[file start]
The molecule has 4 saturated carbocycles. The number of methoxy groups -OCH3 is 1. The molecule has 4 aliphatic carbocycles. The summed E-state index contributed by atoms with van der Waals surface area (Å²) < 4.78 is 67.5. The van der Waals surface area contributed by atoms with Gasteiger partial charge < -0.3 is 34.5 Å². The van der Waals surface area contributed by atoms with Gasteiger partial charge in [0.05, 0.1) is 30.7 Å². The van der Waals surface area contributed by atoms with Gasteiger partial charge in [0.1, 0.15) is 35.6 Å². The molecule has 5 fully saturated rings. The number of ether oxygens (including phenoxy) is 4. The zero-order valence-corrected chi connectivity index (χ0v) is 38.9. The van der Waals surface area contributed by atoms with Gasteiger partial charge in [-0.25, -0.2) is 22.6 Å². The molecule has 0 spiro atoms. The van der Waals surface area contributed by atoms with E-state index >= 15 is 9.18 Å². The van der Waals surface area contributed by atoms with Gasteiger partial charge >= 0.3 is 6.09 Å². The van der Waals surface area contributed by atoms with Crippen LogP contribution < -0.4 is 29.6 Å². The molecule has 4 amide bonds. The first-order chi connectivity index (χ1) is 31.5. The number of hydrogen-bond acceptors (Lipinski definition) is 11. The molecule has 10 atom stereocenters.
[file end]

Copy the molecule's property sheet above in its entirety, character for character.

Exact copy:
The molecule has 4 saturated carbocycles. The number of methoxy groups -OCH3 is 1. The molecule has 4 aliphatic carbocycles. The summed E-state index contributed by atoms with van der Waals surface area (Å²) < 4.78 is 67.5. The van der Waals surface area contributed by atoms with Gasteiger partial charge < -0.3 is 34.5 Å². The van der Waals surface area contributed by atoms with Gasteiger partial charge in [0.05, 0.1) is 30.7 Å². The van der Waals surface area contributed by atoms with Gasteiger partial charge in [0.1, 0.15) is 35.6 Å². The molecule has 5 fully saturated rings. The number of ether oxygens (including phenoxy) is 4. The zero-order valence-corrected chi connectivity index (χ0v) is 38.9. The van der Waals surface area contributed by atoms with Gasteiger partial charge in [-0.25, -0.2) is 22.6 Å². The molecule has 0 spiro atoms. The van der Waals surface area contributed by atoms with E-state index >= 15 is 9.18 Å². The van der Waals surface area contributed by atoms with Gasteiger partial charge >= 0.3 is 6.09 Å². The van der Waals surface area contributed by atoms with Crippen LogP contribution < -0.4 is 29.6 Å². The molecule has 4 amide bonds. The first-order chi connectivity index (χ1) is 31.5. The number of hydrogen-bond acceptors (Lipinski definition) is 11. The molecule has 10 atom stereocenters.